Northern Scotland is home to a significant proportion of GB renewables, particularly onshore wind capacity. The region is also likely to be a leader in new capacity developments and we are working directly with a number of developers looking to finalise new subsidy-free projects here. Under subsidy schemes, there is also a pipeline of over 800MW of Remote Island Wind (RIW) projects looking to develop in the Scottish Isles under the Contracts for Difference (CfD) scheme.
The motives for these developments are well established: favourable load factor conditions, typically cheaper land costs and a more sympathetic planning environment than in England continue to appeal to developers. However, for both existing and new projects, network charging can dampen this locational optimism.
The significant amounts of generation in Northern Scotland are located away from areas of demand, typically the south and south-east of the United Kingdom. This contributes to a much higher Transmission Network Use of System (TNUoS) bill for projects in this region, with the locational elements of charging methodologies effectively calculating that the power here has “travelled further” to reach where it is needed. As an example, the TNUoS charge for a typical intermittent renewable generator in zone 1 in North Scotland for 2019-20 is £19.03/kW, compared to -£2.50/kW in zone 24, Essex and Kent i.e. a payment.
The distance also contributes to a more physical problem of constraints on the transmission system. Typically, it is often more cost-effective and safer for National Grid to balance the system through paying Scottish wind generators a constraint payment to lower or totally stop output and instruct another asset closer to the source of demand to turn up.
All other things equal, the more wind added to the system located away from demand, the greater the cost of these constraint payments to help balance the system. This is reflected in Balancing Use of System (BSUoS) which recovers the cost of system balancing and has been rising in recent years, currently sitting close to £3.0/MWh as a monthly average.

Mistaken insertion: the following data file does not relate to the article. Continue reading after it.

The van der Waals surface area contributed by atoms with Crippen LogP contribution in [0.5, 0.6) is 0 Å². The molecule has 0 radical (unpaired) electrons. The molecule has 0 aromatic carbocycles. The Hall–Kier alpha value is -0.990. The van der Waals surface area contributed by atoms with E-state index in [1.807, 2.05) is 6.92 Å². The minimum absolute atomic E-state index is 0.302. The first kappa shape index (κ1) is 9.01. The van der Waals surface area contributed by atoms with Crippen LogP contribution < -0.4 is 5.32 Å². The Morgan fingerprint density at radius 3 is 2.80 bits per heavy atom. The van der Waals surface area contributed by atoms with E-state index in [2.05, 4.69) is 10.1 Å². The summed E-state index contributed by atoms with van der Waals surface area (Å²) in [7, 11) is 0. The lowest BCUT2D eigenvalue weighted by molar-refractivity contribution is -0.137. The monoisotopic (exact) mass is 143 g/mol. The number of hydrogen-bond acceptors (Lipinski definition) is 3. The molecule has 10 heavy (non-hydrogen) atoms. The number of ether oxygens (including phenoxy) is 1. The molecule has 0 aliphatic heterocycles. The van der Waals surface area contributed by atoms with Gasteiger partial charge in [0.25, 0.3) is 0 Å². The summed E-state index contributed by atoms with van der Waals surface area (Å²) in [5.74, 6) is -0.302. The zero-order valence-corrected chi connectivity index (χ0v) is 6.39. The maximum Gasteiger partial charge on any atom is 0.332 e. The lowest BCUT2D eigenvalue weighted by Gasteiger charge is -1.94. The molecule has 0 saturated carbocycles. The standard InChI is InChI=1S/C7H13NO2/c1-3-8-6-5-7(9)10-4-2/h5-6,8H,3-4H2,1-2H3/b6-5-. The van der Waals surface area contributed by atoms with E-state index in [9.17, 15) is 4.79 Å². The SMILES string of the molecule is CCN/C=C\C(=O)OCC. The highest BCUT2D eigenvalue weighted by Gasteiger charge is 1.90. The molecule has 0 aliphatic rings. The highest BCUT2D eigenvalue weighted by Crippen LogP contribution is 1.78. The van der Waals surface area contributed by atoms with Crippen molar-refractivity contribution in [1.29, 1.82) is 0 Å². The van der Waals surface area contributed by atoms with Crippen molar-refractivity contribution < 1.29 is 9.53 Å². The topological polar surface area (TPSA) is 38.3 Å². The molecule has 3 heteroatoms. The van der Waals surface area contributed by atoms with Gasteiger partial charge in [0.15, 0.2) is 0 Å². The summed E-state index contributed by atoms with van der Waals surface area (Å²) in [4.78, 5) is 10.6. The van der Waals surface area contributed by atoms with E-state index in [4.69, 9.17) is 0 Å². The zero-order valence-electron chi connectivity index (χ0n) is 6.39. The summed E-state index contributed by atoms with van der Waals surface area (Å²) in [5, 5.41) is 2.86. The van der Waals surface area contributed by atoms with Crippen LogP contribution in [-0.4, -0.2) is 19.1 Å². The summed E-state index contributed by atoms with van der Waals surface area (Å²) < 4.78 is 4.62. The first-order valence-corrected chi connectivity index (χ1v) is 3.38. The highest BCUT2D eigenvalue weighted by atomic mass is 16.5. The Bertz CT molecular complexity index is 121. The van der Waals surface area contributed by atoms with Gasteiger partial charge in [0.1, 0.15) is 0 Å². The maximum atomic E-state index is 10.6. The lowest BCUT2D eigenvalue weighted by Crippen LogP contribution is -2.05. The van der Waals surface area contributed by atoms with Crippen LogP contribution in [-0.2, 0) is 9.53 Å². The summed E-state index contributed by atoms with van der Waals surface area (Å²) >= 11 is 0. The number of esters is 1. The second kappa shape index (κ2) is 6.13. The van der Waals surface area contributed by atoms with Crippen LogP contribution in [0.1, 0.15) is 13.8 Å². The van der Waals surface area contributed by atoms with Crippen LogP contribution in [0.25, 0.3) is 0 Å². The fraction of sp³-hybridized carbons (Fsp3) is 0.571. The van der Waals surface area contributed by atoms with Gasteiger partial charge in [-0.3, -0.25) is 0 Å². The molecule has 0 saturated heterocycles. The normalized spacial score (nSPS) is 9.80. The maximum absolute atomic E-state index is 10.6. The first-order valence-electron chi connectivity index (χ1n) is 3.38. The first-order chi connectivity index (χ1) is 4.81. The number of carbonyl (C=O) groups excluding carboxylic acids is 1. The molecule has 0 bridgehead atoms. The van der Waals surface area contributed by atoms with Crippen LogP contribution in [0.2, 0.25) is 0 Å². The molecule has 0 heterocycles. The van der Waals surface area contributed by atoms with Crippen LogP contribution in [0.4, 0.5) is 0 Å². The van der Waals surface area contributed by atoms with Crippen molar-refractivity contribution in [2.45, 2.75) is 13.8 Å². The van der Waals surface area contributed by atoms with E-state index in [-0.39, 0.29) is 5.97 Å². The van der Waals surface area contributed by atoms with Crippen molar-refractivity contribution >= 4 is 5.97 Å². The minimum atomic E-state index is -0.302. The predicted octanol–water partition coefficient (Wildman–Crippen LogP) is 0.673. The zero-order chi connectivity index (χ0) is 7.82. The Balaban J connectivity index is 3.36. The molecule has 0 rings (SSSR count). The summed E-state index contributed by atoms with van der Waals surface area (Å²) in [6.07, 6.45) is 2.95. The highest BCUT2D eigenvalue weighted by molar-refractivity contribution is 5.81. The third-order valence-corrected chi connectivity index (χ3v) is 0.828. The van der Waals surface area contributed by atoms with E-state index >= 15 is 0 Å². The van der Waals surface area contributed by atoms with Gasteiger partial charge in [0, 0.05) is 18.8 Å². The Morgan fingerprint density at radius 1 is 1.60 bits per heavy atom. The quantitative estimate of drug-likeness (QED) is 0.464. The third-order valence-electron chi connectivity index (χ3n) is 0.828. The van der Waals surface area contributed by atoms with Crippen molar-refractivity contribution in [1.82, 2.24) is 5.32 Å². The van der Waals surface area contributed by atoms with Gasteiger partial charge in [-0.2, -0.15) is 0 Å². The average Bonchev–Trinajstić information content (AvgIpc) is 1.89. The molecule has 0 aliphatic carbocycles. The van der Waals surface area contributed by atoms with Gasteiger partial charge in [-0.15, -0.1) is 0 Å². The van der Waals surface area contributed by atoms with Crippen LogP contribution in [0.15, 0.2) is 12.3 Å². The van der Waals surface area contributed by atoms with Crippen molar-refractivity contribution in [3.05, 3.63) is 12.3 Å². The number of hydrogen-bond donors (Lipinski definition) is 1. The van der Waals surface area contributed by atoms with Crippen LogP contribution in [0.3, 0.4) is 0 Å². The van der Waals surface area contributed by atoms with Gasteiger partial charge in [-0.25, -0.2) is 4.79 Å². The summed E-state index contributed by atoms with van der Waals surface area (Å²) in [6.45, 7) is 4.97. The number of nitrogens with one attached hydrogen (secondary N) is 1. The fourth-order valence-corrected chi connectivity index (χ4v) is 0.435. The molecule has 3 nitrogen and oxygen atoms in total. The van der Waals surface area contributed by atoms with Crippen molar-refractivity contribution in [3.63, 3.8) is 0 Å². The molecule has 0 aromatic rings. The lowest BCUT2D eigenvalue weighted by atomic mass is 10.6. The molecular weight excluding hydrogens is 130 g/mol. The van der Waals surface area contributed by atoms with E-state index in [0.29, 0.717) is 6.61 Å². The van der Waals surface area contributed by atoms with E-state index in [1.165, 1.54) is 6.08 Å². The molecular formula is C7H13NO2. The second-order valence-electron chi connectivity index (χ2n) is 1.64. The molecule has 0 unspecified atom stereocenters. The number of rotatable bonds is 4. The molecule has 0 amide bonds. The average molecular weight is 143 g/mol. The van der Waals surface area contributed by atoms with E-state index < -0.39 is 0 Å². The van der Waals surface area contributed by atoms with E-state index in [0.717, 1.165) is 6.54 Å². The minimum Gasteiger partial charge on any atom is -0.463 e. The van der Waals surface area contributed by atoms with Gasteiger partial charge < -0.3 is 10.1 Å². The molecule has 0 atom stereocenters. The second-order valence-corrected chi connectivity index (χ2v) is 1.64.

BSUoS has also impacted embedded generators in Northern Scotland. Whilst typically an embedded benefit, the large difference between generation levels and demand at the distribution level Grid Supply Points (GSPs) sees BSUoS often “flip” to become a charge for generators located in GSPs where embedded generation is greater than demand. This can happen in other regions too, such as with solar penetration in the South West, but our analysis shows that on a monthly basis only Northern Scotland sees consistent BSUoS charges for embedded generators. In the last year, our analysis suggests that onshore wind generators in Northern Scotland have seen BSUoS go from a small net positive benefit of £0.10/MWh for May 2018 to a near £4.0/MWh charge by March 2019.
This effect is often compounded by the periods in which these wind generators are running and the GSP is exporting. Higher wind output tends to correlate with periods of higher constraints and BSUoS charges, so when wind is generating in Northern Scotland and the GSP flips to export, BSUoS charges tend to be higher.
National Grid has developed a number of solutions to this issue, most notably the “bootstraps” with the Western Link HDVC being online since December 2017. However, as our recent Chart of the Week explained, when the link has been offline with a fault constraint, issues have returned. March this year saw a record £30.9mn paid out in Scottish constraint payments, coinciding with issues and outages on the western link.
While both the Target Charging Review (TCR) and Network Access and Forward Looking Charges (NAFLC) Review may change what signals network charges send to the market in future, there are also current modifications which could potentially impact Scottish generators. Peak Gen power raised CMP315 in April this year, which looks to amend the expansion constant aspect of the TNUoS charging methodology. If approved, it would increase the locational proportion of TNUoS charging and lead to greater differences between Scottish generators and those further south. The impact assessment provided indicated an £8/kW rise in TNUoS for a typical offshore wind farm Scotland by 2022.
However, out of these system issues does come opportunity. National Grid has launched a pathfinding project with the aim of creating a long-term commercial product to manage network constraints, noting the issues it sees in Scotland. Scottish Power’s development of the 50MW battery at Whitelee windfarm gives a good indication of how co-location and storage assets in Scotland may access this potential product, help mitigate constraint issues and enable further renewables development in the future.